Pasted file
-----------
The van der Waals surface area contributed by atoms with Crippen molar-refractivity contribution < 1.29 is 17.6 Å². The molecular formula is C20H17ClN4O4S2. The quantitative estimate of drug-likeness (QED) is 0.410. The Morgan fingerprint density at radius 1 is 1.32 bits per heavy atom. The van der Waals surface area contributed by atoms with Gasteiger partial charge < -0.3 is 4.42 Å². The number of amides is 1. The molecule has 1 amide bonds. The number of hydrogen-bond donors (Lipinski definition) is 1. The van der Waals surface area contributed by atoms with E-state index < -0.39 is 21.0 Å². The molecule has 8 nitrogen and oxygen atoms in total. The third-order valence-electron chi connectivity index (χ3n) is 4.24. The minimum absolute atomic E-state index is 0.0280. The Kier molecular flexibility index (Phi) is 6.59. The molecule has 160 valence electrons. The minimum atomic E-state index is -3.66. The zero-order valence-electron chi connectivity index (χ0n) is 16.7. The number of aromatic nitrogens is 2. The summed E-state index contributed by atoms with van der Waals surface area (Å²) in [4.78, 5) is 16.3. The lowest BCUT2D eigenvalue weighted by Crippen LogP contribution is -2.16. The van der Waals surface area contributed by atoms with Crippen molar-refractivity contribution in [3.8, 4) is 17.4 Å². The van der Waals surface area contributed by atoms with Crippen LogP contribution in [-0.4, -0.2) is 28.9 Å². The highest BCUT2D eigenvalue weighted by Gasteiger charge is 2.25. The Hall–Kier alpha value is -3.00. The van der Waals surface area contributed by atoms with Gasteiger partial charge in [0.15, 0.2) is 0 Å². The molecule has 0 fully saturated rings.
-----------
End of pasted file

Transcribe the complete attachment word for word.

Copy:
The van der Waals surface area contributed by atoms with Crippen molar-refractivity contribution < 1.29 is 17.6 Å². The molecular formula is C20H17ClN4O4S2. The quantitative estimate of drug-likeness (QED) is 0.410. The Morgan fingerprint density at radius 1 is 1.32 bits per heavy atom. The van der Waals surface area contributed by atoms with Gasteiger partial charge < -0.3 is 4.42 Å². The number of amides is 1. The molecule has 1 amide bonds. The number of hydrogen-bond donors (Lipinski definition) is 1. The van der Waals surface area contributed by atoms with E-state index < -0.39 is 21.0 Å². The molecule has 8 nitrogen and oxygen atoms in total. The third-order valence-electron chi connectivity index (χ3n) is 4.24. The minimum absolute atomic E-state index is 0.0280. The Kier molecular flexibility index (Phi) is 6.59. The molecule has 160 valence electrons. The minimum atomic E-state index is -3.66. The zero-order valence-electron chi connectivity index (χ0n) is 16.7. The number of aromatic nitrogens is 2. The summed E-state index contributed by atoms with van der Waals surface area (Å²) in [4.78, 5) is 16.3. The lowest BCUT2D eigenvalue weighted by Crippen LogP contribution is -2.16. The van der Waals surface area contributed by atoms with Crippen molar-refractivity contribution in [3.8, 4) is 17.4 Å². The van der Waals surface area contributed by atoms with Crippen LogP contribution in [-0.4, -0.2) is 28.9 Å². The highest BCUT2D eigenvalue weighted by Gasteiger charge is 2.25. The Hall–Kier alpha value is -3.00. The van der Waals surface area contributed by atoms with Gasteiger partial charge in [0.15, 0.2) is 0 Å². The molecule has 0 fully saturated rings.